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The Business View – May 2018 / International Trade
With World Trade Week slated for the third week of this month, Mobile’s recent strides in attracting foreign direct investment (FDI) – and the high-skill, high wage jobs that accompany it – indicate the Port City’s successful advocacy for exports across a broad array of sectors shows zero signs of slowing down.
Christina Stimpson, the Mobile Area Chamber’s director of international trade, said direct investment by foreign companies often creates a cascade effect by country, and Mobile has benefited substantially from positive word-of mouth promotion from satisfied foreign investors.
“FDI can raise a region’s attractiveness to other firms from the country of the investor,” said Stimpson. “We certainly see this with the clustering of French companies in our area. It says a lot about the openness of our community, being probusiness and our acceptance of different cultures.” More than 75 percent of Mobile’s internationally based business interests hail from Europe, she added.
Indeed, with roughly 50 foreign-owned companies currently employing more than 13,000 people in Mobile, foreign direct investment has exploded in the past decade. Since 1960, 19 countries representing 13 industry sectors have staked prominent claims in the Port City. More than half of that figure set up shop locally since 2000.
“We also have to consider when a foreign firm creates a U.S. presence in our community, that the company has done its homework,” said Stimpson. “They are likely at the top of their industry and have made a strategic decision to come into our area. They often bring very innovative ideas and skill sets that they will use to train our workforce.”
Shane Stephens, a consul general of Ireland based in Atlanta, visited Mobile Aeroplex at Brookley in early February as part of a delegation of European representatives touring the Gulf Coast to celebrate “European Union investment in this part of the world, and trying to do what we can to build up economic ties between the European Union and the U.S.”
Stephens was joined on his visit by consuls general from Belgium, France, Great Britain and Germany, all of whom participated in an FDI roundtable hosted by the Chamber.
“Relationships are key,” Stimpson said, adding, “We are consistently engaging with foreign consular offices and embassies and international site consultants to encourage official visits to Mobile. We believe these visits showcase Mobile as a global gateway for starting a business in the United States and our hope is that these messages are well-received and positively conveyed to their foreign and domestic colleagues and clients.”
While visiting, Stephens lauded local leadership, specifically the Chamber, as a unifying force to aggressively attract and recruit foreign investment in the Gulf Coast’s rapidly expanding aerospace cluster.
“They’re very serious about building those relationships which can be productive,” Stephens told reporters covering the visit, while viewing firsthand the footprint Dublin-based MAAS Aviation has established at the aeroplex. “There are signs of seriousness and focus and working hard for investment here. There has to be a kind of across-the-board comprehensive approach. It’s not just about having the right financial arrangements. It’s about being genuinely and deeply welcoming. It’s about having an administration that helps solve problems.”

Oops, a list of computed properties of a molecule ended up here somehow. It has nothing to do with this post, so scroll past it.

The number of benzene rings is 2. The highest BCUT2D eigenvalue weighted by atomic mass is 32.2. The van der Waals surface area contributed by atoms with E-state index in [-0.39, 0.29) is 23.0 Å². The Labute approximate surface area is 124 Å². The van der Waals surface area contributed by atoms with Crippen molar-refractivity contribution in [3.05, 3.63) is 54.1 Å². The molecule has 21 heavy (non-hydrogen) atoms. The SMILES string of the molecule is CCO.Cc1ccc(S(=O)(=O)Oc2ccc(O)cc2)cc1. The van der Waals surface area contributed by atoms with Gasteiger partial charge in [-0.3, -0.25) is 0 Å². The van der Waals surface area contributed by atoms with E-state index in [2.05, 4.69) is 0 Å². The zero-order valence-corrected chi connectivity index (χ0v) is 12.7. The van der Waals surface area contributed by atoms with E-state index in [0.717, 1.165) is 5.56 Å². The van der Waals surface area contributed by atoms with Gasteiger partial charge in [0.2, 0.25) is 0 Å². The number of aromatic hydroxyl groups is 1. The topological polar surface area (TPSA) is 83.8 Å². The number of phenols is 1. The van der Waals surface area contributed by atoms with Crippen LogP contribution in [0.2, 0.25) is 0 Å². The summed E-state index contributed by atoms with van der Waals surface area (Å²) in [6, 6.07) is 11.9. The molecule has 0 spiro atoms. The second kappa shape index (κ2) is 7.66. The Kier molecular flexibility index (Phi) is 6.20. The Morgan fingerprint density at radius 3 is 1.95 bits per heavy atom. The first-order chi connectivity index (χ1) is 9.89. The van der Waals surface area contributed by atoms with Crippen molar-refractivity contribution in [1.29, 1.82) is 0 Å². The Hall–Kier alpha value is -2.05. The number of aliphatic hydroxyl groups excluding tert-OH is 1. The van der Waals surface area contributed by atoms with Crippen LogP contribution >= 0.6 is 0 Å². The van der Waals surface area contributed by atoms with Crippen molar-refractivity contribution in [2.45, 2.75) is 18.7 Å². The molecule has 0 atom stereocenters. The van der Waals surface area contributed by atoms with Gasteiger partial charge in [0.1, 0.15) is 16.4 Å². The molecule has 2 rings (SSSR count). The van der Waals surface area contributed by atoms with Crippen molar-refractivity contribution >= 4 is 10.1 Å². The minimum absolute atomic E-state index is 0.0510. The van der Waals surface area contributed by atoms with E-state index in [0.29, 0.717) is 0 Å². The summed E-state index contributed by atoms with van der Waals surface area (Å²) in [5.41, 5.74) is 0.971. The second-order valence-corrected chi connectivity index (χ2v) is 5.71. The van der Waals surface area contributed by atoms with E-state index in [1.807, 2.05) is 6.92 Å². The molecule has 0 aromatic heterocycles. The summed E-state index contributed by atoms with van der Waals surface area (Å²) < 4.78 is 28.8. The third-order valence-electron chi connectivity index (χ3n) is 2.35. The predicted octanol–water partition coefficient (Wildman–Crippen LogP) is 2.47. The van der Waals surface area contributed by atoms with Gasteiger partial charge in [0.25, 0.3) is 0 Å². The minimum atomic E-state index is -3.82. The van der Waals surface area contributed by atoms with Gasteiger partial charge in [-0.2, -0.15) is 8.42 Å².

Stimpson said the Chamber’s FDI strategy is actually quite simple.
“The Chamber is working to build our global engagement strategy to develop a strong understanding of our region and its ability to expand and provide local resources specific to foreign industry,” she said.
“In Mobile, you can find low-cost real estate, a strong workforce and competitive incentives, like AIDT, which is designed to recruit and train a qualifying company’s entire workforce to company specifications at no cost. But Mobile has a very unique logistical and geographic advantage. Interstate systems, rail connectivity, air service and deep-water port access are all factors that are considered by global investors. How can they quickly get their product to the customers at the lowest cost?
These factors are all Mobile strengths. Not only can a global investor quickly service the domestic market, but they can use Mobile as an export platform and take advantage of U.S. free trade agreements like CAFTA (Central American Free Trade Agreement) and NAFTA (North American Free Trade Agreement), and use our proximity to other South American and Caribbean countries,” Stimpson said.
Click here to read The Business View – May 2018
To learn more about the June 3-5 SEUS Canadian Provinces Alliance 2018 Annual Conference, click here.
To read more about the Chamber’s International Trade efforts, click here.
Additional information is on the Mobile Area Chamber of Commerce’s website at www.mobilechamber.com, on Facebook at @MobileChamber and Twitter at @MobileChamber.